Pan-cancer tumor-specific antigens and membrane targets from transposable elements
ABSTRACT: Cryptic promoters within transposable elements (TEs) are transcriptionally reactivated in tumors to create novel TE-gene chimeric transcripts, which can produce immunogenic antigens. We performed the most comprehensive screen to date for these TE exaptation events in 33 TCGA tumor types, 675 cancer cell lines, and 11,686 GTEx adult tissue transcriptomes and identified 1,068 TE-exapted candidates with the potential to generate shared tumor-specific TE-chimeric antigens (TS-TEAs). Resultant whole lysate and HLA-pulldown mass spectrometry data confirmed that TS-TEAs are presented on cancer cell surfaces. In addition, we highlight the tumor-specific membrane proteins transcribed from TE promoters that can expose novel epitopes on the extracellular surface of cancer cells. Here, we showcase the high pan-cancer prevalence of TS-TEAs and atypical membrane proteins that can be therapeutically exploited through immunotherapy approaches.
Project description:Embryonic stem cells (ES cells) can differentiate into cells derived from all three germ layers and extraembryonic tissues. While transcription factors such as, Oct4 and Nanog are well known for their requirements for undifferentiated ES cell growth, mechanisms of epigenetic repression of germ layer specific differentiation in ES cells are not well understood. Here, we investigate functions of Mbd3, a component of nucleosome remodeling and histone deacetylation complex (NuRD/Mi-2) in mouse ES cells. We find that compared to wild type ES cells, Mbd3 knockdown cells show elevated RNA expression of trophectoderm markers, including Cdx2, Eomesodermin, and Hand1. In parallel, these cells show an increased acetylation level of histone 3 in promoters of the respective genes, suggesting Mbd3 plays a role in repression of these genes in undifferentiated ES cells. However, these changes are not sufficient for definitive differentiation to trophectoderm (TE) in chimeric embryos. When further cultured in ES medium without LIF or in trophoblast stem (TS) cell medium, Mbd3 knockdown cells differentiate into TE cells, which express Cdx2 and, at later stages, trophoblast lineage specific marker Cadherin 3. These results suggest that Mbd3 helps restrict ES cells from differentiating towards the trophectoderm lineage and is an important epigenetic player in maintaining full pluripotency of mouse ES cells.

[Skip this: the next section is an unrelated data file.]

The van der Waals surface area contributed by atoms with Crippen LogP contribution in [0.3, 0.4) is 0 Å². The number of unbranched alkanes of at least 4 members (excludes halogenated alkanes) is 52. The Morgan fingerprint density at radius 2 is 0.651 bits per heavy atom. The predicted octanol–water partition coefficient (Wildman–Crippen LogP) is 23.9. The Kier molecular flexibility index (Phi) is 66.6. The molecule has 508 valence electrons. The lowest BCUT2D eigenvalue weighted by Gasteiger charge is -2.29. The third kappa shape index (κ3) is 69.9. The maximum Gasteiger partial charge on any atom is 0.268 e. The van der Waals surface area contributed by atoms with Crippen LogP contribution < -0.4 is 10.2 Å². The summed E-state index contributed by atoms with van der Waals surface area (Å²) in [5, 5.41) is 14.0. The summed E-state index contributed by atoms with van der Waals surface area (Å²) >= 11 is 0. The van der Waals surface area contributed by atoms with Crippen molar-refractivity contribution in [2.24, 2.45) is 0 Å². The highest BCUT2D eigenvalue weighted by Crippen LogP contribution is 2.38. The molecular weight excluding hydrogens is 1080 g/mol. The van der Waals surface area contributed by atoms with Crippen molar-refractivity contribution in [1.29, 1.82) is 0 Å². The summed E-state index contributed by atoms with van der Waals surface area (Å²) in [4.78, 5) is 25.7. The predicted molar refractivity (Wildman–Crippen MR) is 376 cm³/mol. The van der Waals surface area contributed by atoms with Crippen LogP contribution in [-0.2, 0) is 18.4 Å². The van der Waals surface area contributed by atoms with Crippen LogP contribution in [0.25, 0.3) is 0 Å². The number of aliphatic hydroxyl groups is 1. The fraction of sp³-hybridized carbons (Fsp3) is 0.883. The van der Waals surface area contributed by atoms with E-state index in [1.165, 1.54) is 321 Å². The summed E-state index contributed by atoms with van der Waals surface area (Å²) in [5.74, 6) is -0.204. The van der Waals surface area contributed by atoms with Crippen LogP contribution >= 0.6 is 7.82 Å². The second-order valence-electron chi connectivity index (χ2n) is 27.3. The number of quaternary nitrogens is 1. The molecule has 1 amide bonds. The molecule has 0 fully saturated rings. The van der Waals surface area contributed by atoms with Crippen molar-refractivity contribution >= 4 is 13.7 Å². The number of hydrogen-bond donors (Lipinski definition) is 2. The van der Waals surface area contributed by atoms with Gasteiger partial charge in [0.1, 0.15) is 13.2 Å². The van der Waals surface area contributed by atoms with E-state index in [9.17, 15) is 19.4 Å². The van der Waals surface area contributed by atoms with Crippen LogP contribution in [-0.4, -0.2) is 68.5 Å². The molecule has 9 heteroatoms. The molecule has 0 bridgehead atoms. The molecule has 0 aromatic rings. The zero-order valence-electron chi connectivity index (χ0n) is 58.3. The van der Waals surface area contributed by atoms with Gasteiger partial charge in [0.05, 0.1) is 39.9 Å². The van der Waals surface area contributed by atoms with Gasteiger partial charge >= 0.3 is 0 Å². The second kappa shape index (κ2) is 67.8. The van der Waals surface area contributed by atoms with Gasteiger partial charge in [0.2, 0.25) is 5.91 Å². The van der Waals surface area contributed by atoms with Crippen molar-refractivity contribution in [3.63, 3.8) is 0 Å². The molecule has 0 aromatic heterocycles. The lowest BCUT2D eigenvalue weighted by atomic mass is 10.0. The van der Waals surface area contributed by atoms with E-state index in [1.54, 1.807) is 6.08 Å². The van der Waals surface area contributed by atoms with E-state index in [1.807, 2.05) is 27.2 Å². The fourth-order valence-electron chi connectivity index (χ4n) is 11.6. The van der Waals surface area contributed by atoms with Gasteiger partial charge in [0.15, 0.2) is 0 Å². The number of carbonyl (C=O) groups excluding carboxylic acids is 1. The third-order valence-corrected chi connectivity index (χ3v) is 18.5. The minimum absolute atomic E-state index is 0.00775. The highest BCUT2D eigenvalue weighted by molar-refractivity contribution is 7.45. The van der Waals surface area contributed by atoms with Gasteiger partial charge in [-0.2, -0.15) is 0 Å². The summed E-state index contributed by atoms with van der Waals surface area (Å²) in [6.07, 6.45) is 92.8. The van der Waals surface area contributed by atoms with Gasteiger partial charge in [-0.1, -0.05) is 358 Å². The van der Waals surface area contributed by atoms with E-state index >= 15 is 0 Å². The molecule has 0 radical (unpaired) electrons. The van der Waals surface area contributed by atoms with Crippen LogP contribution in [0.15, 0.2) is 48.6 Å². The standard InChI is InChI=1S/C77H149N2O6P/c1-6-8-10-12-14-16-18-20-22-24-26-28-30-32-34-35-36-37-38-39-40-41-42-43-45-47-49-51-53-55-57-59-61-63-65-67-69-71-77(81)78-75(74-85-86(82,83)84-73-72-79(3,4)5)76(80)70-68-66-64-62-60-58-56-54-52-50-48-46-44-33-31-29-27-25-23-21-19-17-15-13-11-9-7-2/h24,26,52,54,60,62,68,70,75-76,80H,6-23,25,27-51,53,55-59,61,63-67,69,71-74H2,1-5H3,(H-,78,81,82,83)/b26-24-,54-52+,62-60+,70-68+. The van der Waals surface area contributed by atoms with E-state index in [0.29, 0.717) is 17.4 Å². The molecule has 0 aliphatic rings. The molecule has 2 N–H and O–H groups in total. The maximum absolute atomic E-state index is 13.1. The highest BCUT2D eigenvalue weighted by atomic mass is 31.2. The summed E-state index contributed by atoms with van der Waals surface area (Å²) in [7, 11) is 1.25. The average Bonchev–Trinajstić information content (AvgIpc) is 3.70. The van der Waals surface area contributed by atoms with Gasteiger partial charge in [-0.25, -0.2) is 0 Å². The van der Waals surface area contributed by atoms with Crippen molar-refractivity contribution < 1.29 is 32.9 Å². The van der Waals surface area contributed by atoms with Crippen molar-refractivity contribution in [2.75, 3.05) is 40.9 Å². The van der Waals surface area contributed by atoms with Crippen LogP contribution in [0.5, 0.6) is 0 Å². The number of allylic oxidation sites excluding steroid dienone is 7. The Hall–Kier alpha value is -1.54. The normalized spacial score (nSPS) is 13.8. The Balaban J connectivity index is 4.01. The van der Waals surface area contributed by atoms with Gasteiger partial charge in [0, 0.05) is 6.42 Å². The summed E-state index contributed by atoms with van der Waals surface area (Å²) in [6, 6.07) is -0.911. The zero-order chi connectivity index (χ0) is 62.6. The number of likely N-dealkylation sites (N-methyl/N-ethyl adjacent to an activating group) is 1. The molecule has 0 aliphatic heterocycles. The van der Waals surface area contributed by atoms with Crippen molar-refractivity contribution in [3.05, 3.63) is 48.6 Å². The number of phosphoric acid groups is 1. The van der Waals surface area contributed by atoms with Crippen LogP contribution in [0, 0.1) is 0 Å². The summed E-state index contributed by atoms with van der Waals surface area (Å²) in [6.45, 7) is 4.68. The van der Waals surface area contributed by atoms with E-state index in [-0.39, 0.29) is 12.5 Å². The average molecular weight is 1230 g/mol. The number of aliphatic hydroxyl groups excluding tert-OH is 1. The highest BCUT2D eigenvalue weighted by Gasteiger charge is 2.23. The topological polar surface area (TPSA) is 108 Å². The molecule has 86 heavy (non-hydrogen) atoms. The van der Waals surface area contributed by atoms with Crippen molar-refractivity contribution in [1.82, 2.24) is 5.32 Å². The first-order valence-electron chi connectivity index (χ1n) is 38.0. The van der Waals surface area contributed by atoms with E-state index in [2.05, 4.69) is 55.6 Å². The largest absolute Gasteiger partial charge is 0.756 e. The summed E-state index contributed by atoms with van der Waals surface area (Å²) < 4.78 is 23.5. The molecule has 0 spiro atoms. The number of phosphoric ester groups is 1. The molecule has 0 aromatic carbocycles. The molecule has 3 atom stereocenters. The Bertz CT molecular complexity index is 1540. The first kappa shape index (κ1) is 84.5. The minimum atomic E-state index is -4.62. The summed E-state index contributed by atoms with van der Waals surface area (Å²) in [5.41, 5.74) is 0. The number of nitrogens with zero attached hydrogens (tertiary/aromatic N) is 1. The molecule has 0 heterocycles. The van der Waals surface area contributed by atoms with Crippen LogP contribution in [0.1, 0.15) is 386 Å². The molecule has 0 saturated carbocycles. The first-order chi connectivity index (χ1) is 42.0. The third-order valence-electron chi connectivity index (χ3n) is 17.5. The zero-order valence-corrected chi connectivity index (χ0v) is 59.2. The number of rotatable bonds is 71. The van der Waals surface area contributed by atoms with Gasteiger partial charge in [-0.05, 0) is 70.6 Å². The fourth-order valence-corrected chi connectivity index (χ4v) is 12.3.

Project description:Remnants of ancient transposable elements (TEs) are abundant in mammalian genomes. These sequences harbor multiple regulatory motifs and hence are capable of influencing expression of host genes. In response to environmental changes, TEs are known to be released from epigenetic repression and to become transcriptionally active. Such activation could also lead to lineage-inappropriate activation of oncogenes, as one study described in Hodgkin lymphoma. However, little further evidence for this mechanism in other cancers has been reported. Here, we reanalyzed whole transcriptome data from a large cohort of patients with diffuse large B-cell lymphoma (DLBCL) compared with normal B-cell centroblasts to detect genes ectopically expressed through activation of TE promoters. We have identified 98 such TE-gene chimeric transcripts that were exclusively expressed in primary DLBCL cases and confirmed several in DLBCL-derived cell lines. We further characterized a TE-gene chimeric transcript involving a fatty acid-binding protein gene (LTR2-FABP7), normally expressed in brain, that was ectopically expressed in a subset of DLBCL patients through the use of an endogenous retroviral LTR promoter of the LTR2 family. The LTR2-FABP7 chimeric transcript encodes a novel chimeric isoform of the protein with characteristics distinct from native FABP7. In vitro studies reveal a dependency for DLBCL cell line proliferation and growth on LTR2-FABP7 chimeric protein expression. Taken together, these data demonstrate the significance of TEs as regulators of aberrant gene expression in cancer and suggest that LTR2-FABP7 may contribute to the pathogenesis of DLBCL in a subgroup of patients.